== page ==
Public Meeting to Consider the Approval of the Draft Annual
Report to the Governor and the Legislature for the Atmospheric
Acidity Protection Program, 1992.


Staff is recommending approval of the draft report and
transmittal to the Governor and the Legislature.


The Atmospheric Acidity Protection Act of 1988 (Stats. 1988, ch.
1518, Health and Safety Code section 39900-39911) requires the
Air Resources Board to conduct a research and monitoring program
to determine the nature and extent of acidic deposition and
atmospheric acidity in California, and the potential effects on
human health and natural ecosystems. Health and Safety Code
Section 39910 requires the Board to prepare and submit to the
Governor and the Legislature, an annual report describing the
research and monitoring programs and findings to date.

The draft report outlines progress made in 1992, along with a
tentative plan for the balance of the five-year program.
Findings to date, are summarized in the following subject areas:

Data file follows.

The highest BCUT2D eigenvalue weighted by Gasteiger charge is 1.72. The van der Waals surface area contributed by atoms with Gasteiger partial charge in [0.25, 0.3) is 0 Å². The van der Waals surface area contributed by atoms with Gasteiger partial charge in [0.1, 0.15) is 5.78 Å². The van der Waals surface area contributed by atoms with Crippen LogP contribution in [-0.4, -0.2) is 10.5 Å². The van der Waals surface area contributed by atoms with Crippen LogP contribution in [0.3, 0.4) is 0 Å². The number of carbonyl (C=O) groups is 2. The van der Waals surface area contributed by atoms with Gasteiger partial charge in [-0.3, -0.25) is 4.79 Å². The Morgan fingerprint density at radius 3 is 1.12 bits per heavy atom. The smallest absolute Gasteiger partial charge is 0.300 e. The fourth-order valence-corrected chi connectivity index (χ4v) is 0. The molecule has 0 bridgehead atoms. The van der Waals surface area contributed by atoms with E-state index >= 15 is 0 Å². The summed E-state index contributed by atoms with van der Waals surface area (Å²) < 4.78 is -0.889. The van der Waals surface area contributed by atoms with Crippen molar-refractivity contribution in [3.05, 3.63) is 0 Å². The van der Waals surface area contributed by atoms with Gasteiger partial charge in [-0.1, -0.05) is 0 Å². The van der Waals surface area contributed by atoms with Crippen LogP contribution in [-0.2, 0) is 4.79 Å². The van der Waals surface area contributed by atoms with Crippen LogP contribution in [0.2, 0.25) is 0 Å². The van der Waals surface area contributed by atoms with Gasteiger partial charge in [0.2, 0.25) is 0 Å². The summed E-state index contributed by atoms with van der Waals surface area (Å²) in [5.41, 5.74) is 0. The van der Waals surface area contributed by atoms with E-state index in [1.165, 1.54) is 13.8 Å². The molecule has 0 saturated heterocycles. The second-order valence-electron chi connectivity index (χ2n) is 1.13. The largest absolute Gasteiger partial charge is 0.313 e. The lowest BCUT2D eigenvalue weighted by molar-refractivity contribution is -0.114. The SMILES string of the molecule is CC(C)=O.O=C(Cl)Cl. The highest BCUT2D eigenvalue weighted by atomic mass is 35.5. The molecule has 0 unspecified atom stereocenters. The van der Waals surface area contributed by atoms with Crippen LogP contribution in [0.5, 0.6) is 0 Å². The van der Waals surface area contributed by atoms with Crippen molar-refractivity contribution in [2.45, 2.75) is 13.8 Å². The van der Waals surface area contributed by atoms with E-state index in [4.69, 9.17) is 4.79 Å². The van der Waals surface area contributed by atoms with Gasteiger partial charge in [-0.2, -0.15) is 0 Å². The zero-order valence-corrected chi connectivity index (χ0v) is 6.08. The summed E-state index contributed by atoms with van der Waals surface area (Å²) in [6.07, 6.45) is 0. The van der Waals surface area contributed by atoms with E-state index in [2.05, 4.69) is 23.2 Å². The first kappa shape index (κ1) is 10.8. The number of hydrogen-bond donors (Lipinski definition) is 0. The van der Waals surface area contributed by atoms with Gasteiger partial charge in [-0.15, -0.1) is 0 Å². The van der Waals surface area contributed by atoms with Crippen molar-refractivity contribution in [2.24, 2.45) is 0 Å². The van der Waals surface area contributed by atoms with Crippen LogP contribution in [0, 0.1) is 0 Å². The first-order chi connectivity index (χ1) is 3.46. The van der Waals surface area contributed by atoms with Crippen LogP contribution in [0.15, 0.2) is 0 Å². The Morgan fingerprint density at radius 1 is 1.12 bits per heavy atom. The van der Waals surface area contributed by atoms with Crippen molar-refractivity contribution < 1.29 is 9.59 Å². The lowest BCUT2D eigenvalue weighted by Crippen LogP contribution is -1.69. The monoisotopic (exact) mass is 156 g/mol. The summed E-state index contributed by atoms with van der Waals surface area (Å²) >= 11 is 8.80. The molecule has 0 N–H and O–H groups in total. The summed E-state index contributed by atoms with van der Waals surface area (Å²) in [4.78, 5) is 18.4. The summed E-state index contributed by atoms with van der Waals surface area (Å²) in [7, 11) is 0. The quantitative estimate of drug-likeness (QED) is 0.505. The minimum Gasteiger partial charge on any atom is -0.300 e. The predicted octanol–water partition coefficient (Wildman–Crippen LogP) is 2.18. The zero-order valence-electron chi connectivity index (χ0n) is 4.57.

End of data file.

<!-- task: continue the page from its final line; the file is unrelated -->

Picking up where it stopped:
(1) acidic deposition monitoring, (2) atmospheric processes, (3)
effects on lakes and streams, (4) effects on forests, (5) effects
on human health, and (6) effects on man-made materials. Data
from the California Acid Deposition Monitoring Program are also
included in the report. The update of the five-year plan focuses
on progress to be made in program elements designed to
investigate the long-term effects of acidic air pollutants on
human health, determining the impact of acidic episodes on lakes
and streams in the Sierra Nevada, long-term effects on vegetation
and soil in forests in southern California and evaluating the
effects of emission control strategies on ambient concentrations
of atmospheric acidity and levels of acidic deposition.